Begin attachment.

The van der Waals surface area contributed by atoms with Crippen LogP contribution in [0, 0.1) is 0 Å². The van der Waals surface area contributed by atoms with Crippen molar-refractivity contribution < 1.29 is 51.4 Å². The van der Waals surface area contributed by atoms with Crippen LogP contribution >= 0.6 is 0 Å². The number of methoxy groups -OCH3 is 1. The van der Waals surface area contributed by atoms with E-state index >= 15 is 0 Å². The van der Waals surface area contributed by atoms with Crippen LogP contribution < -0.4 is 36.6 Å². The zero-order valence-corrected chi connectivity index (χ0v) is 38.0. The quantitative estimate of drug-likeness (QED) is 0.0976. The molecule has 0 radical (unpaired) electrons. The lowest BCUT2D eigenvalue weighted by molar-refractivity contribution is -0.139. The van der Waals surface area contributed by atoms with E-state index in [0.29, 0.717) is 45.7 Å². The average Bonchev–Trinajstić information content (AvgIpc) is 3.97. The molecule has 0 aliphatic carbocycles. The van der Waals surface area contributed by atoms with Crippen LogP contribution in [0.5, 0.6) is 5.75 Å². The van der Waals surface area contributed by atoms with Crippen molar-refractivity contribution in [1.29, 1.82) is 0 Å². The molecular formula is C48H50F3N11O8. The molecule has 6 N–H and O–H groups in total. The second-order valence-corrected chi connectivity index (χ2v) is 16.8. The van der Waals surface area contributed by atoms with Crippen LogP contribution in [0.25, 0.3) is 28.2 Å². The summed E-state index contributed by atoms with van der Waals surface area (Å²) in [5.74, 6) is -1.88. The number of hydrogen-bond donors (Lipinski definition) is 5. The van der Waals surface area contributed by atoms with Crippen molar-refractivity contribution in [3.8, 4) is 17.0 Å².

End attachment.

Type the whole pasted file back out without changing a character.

The van der Waals surface area contributed by atoms with Crippen LogP contribution in [0, 0.1) is 0 Å². The van der Waals surface area contributed by atoms with Crippen molar-refractivity contribution < 1.29 is 51.4 Å². The van der Waals surface area contributed by atoms with Crippen LogP contribution >= 0.6 is 0 Å². The number of methoxy groups -OCH3 is 1. The van der Waals surface area contributed by atoms with E-state index >= 15 is 0 Å². The van der Waals surface area contributed by atoms with Crippen LogP contribution < -0.4 is 36.6 Å². The zero-order valence-corrected chi connectivity index (χ0v) is 38.0. The quantitative estimate of drug-likeness (QED) is 0.0976. The molecule has 0 radical (unpaired) electrons. The lowest BCUT2D eigenvalue weighted by molar-refractivity contribution is -0.139. The van der Waals surface area contributed by atoms with E-state index in [0.29, 0.717) is 45.7 Å². The average Bonchev–Trinajstić information content (AvgIpc) is 3.97. The molecule has 0 aliphatic carbocycles. The van der Waals surface area contributed by atoms with Crippen LogP contribution in [0.5, 0.6) is 5.75 Å². The van der Waals surface area contributed by atoms with Crippen molar-refractivity contribution in [1.29, 1.82) is 0 Å². The molecular formula is C48H50F3N11O8. The molecule has 6 N–H and O–H groups in total. The second-order valence-corrected chi connectivity index (χ2v) is 16.8. The van der Waals surface area contributed by atoms with Crippen LogP contribution in [0.25, 0.3) is 28.2 Å². The summed E-state index contributed by atoms with van der Waals surface area (Å²) in [5.74, 6) is -1.88. The number of hydrogen-bond donors (Lipinski definition) is 5. The van der Waals surface area contributed by atoms with Crippen molar-refractivity contribution in [3.8, 4) is 17.0 Å².